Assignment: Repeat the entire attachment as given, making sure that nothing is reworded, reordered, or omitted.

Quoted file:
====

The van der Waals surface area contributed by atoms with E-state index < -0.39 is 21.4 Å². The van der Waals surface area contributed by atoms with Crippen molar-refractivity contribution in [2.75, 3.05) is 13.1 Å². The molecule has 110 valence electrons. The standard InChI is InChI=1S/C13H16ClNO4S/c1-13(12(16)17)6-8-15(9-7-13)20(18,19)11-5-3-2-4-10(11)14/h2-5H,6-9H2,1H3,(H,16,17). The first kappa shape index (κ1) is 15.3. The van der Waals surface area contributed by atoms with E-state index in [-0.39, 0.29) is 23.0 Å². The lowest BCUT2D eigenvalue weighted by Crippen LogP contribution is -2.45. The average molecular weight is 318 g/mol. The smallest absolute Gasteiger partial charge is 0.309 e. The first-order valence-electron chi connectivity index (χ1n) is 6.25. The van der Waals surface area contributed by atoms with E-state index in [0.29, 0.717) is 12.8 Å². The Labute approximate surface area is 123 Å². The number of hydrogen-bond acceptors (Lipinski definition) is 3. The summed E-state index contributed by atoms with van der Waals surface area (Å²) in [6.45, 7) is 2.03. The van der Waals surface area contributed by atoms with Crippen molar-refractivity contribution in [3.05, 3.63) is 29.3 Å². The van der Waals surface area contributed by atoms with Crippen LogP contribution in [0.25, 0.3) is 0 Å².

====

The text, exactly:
The van der Waals surface area contributed by atoms with E-state index < -0.39 is 21.4 Å². The van der Waals surface area contributed by atoms with Crippen molar-refractivity contribution in [2.75, 3.05) is 13.1 Å². The molecule has 110 valence electrons. The standard InChI is InChI=1S/C13H16ClNO4S/c1-13(12(16)17)6-8-15(9-7-13)20(18,19)11-5-3-2-4-10(11)14/h2-5H,6-9H2,1H3,(H,16,17). The first kappa shape index (κ1) is 15.3. The van der Waals surface area contributed by atoms with E-state index in [-0.39, 0.29) is 23.0 Å². The lowest BCUT2D eigenvalue weighted by Crippen LogP contribution is -2.45. The average molecular weight is 318 g/mol. The smallest absolute Gasteiger partial charge is 0.309 e. The first-order valence-electron chi connectivity index (χ1n) is 6.25. The van der Waals surface area contributed by atoms with E-state index in [0.29, 0.717) is 12.8 Å². The Labute approximate surface area is 123 Å². The number of hydrogen-bond acceptors (Lipinski definition) is 3. The summed E-state index contributed by atoms with van der Waals surface area (Å²) in [6.45, 7) is 2.03. The van der Waals surface area contributed by atoms with Crippen molar-refractivity contribution in [3.05, 3.63) is 29.3 Å². The van der Waals surface area contributed by atoms with Crippen LogP contribution in [0.25, 0.3) is 0 Å².